When I say “blurring the lines,” I am not referring to a famous song. Instead, I am referring to redistricting. If this is your first time hearing the word, you are in for a ride. The process of redistricting is when data is collected and that data is used to draw districts.
The type of districts are traditionally related to politics or education. The data is collected in various forms, mainly the U.S. census every 10 years. Therefore, when those people were knocking at your doors and disturbing your favorite episode of “Wheel of Fortune” or “Bridgerton,” they were doing so in the name of the census. Often, Black and brown people are incredibly apprehensive when giving out such precious information about our homes, but in the case of the census, it is necessary.
I know you recall the campaigns encouraging you to return your census survey because that data collected helps allocate funding and resources to our communities, and more importantly, it gives the necessary parties the information needed to re-draw the maps.
Now, when I say maps, I am referring to your political or educational districts. If you have not noticed, I keep repeating this knowledge because I need us to understand how important the next few months will be. Redistricting leads to gerrymandering, and gerrymandering is dangerous for Black, brown and other marginalized communities.
Gerrymandering is the process of drawing the maps and intentionally benefitting a particular political party, group, class or race of people. Gerrymandering could also lead to redlining because when you intentionally manipulate the boundaries of a district to exclude communities, the communities are then excluded from resources. We are well aware as a nation of how the slightest numerical change in a zip code could influence your quality of life for generations to come.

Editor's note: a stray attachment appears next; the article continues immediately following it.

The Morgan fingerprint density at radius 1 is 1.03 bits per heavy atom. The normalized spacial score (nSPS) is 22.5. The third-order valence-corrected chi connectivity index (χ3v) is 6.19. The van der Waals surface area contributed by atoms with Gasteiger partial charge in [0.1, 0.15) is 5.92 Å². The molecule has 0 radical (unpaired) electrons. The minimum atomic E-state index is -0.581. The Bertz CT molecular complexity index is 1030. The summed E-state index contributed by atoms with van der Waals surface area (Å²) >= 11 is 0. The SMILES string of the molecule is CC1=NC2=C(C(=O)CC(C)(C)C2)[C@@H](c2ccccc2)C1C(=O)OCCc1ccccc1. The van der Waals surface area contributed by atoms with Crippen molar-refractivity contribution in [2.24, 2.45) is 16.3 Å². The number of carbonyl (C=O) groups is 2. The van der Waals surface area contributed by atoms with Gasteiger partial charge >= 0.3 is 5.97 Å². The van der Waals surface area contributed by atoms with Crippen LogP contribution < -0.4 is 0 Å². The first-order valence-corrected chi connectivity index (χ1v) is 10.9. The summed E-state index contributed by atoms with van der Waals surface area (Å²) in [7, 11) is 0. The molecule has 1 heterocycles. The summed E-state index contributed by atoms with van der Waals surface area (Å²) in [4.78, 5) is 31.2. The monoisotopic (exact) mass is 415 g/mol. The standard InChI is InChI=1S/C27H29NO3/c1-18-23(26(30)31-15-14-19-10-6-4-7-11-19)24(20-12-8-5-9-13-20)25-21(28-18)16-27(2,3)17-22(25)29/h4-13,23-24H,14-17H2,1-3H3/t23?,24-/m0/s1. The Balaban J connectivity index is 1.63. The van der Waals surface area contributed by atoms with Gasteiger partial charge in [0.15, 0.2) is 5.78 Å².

As a member of the Indiana General Assembly, it is my duty to fight for our community. For I am not just a legislator, I am a Black woman. We recessed the legislative session until the data is collected and the maps are drawn for Indiana during August. In September, we will reconvene and vote on the information that is presented to us. However, I cannot lie; I know that we are in for a fight against classism, racism and exclusion. As your representative, I would like you to know that I cannot fight alone. We, as the Indiana Black Legislative Caucus, cannot fight alone. We will need that same advocacy and passion you used to push House Bill 1006 to ensure these districts are drawn fairly.
There are more than 100 redlined cities in our nation; those communities are overwhelmingly Black and brown. It is our cities that are cut off and left with no political advantage, no dog in the race to say the least. It is time that we change this.
I look forward to reconvening and fighting with you for our community. Please contact my office at H98@in.gov for more redistricting information and ways you can help.
State Rep. Robin Shackleford represents Indiana House District 98, is Indiana Black Legislative Caucus chair, POWER Women Caucus vice chair and Public Health Committee ranking minority member. Contact her at H98@iga.in.gov.